Presentation on theme: "History of National Health Care in the US Frank Goeddeke, Jr., PhD January 25, 2010 RETIREES FOR SINGLE PAYER HEALTH CARE."— Presentation transcript:
History of National Health Care in the US Frank Goeddeke, Jr., PhD January 25, 2010 RETIREES FOR SINGLE PAYER HEALTH CARE
First National Health Care Program Germany – 1883 Otto Van Bismark –Instituted health program to head off socialists Mandatory insurance –Employer-employee share premiums –Employee percentage of income –Gov’t pays unemployed premiums Approximately 200 private insurance plans today
United States Theodore Roosevelt –Republican –First proposed national health insurance plan –No country could be strong whose people were sick and poor
American Association of Labor Legislation AALL Bill in 1915 –Working class –Premiums shared by workers, employers, state American Medical Association originally endorsed it –State medical associations opposed American Federation of Labor opposed –Weaken unions role –Collective bargaining still not legally sanctioned Insurance industry opposed –AAL bill provided death benefits, cutting into life insurance market
Political Considerations WWI –Equated national health insurance with German Socialism Equated with Bolshevism
1920’s Medical profession is becoming more professionalized and effective Working-class people are utilizing medical services more Medical costs are now becoming more of a concern for workers than lost wages
1930’s Roosevelt’s Social Security Act of 1935 –Unemployment and old-age benefits more important than national health insurance –National health insurance left out of bill for tactical reasons Wagner Bill, National Health Act of 1939 –Federal grants to states –1938 elections conservative resurgence –Opposition to New Deal, etc.
1940’s Wagner-Murray-Dingell Bill 1943 –Compulsory health insurance –Payroll tax –Reintroduced every session for 14 years –Failed due to Red-Baiting Truman –Favored single payer, universal health insurance –Strong support by Truman –Dropped death benefit –AMA strongly fought this Assessed each member $25 to fight –Linked with communism Cold War Korean War After defeat, focus on collective bargaining for insurance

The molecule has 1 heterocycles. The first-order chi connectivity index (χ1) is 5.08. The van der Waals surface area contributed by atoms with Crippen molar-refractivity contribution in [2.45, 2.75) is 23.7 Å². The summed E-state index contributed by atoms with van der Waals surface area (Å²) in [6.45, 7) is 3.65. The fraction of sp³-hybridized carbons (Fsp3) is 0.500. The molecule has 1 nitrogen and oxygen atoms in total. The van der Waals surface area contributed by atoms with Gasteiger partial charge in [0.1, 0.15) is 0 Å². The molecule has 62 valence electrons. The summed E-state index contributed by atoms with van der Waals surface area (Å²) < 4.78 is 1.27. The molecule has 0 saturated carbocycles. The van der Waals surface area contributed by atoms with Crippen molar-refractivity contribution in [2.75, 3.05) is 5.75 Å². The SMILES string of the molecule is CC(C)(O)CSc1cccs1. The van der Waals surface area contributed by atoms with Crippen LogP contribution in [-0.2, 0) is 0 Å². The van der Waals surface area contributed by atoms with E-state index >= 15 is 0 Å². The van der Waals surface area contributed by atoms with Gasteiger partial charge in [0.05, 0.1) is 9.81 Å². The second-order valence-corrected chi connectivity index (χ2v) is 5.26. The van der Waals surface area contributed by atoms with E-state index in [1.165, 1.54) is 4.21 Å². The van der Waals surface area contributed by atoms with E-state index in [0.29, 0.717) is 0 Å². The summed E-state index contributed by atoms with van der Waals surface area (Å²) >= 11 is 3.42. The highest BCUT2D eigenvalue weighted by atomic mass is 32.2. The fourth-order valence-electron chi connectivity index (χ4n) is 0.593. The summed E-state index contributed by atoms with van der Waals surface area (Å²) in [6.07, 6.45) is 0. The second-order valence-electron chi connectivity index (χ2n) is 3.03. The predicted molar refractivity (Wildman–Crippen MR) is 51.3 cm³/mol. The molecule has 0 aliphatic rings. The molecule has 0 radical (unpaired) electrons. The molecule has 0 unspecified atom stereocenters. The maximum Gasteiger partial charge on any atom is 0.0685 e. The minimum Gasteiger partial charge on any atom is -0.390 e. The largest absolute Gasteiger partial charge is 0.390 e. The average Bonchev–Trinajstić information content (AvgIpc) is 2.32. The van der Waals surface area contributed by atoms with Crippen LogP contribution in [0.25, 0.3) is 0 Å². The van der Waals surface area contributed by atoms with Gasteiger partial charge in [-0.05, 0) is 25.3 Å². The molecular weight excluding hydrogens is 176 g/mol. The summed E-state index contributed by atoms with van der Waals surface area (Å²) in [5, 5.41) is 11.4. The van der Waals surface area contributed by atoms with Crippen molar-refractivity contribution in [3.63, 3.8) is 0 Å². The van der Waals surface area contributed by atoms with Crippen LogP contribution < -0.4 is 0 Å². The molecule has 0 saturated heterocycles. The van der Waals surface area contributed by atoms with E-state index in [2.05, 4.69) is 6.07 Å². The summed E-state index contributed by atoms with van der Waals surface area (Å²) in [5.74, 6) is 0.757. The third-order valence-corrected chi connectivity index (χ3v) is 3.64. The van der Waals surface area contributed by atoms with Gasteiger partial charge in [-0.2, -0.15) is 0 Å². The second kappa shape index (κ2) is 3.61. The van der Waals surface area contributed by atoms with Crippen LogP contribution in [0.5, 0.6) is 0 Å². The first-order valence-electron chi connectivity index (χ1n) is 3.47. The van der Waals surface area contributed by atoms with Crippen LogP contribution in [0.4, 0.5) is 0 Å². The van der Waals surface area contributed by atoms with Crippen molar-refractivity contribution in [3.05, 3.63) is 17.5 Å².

Medicare Truman’s universal health insurance defeat led to concentration on the aged only Grassroots support Signed into law 1965 AMA fought vigorously Compromises –Customary, reasonable, prevailing doctor fees –Hospital cost plus reimbursement –Medicare Part “B”
Clinton 1993 Employer mandate for HMO’s Universal coverage Died in Senate, Intense opposition
Bush 2003 Medicare Part D Drug benefits to Medicare Doughnut hole, etc. Give-away to insurance companies and pharmaceuticals
Obama Forced groups at the table early Stayed out of legislative process Heavily watered down Failed in Senate upon death of Kennedy
Lessons Do not underestimate the power of special interest groups! –AMA –Insurance industry –Free market conservatives Be bold early in term! Organize boldly, then compromise
Reframing Red-baiting doesn’t work like it used to Don’t want government getting bigger –Ask instead in which areas government should be involved and which they shouldn’t Should we outsource police departments? Defense? –Think of examples where free market is inefficient (look at current health care system!) –Would people rather have private insurers making health decisions?
Think of Unions Michigan right now with Dillon proposal to force public employees into one health insurance plan –Unions don’t like it! Some winners and some losers Bypasses contractual gains made over years Now, think of the following groups like they are a union –AMA –Insurance industry –SHRM, free market business What will it take to pacify these groups, so they can look past short-term interests to long-term?
Organizing The “base” wants single-payer, universal health insurance The party establishment doesn’t –We have to convince grass-roots in congressional districts before party will go along We should also think about accepting some compromises up front –Keep private insurance but regulate it more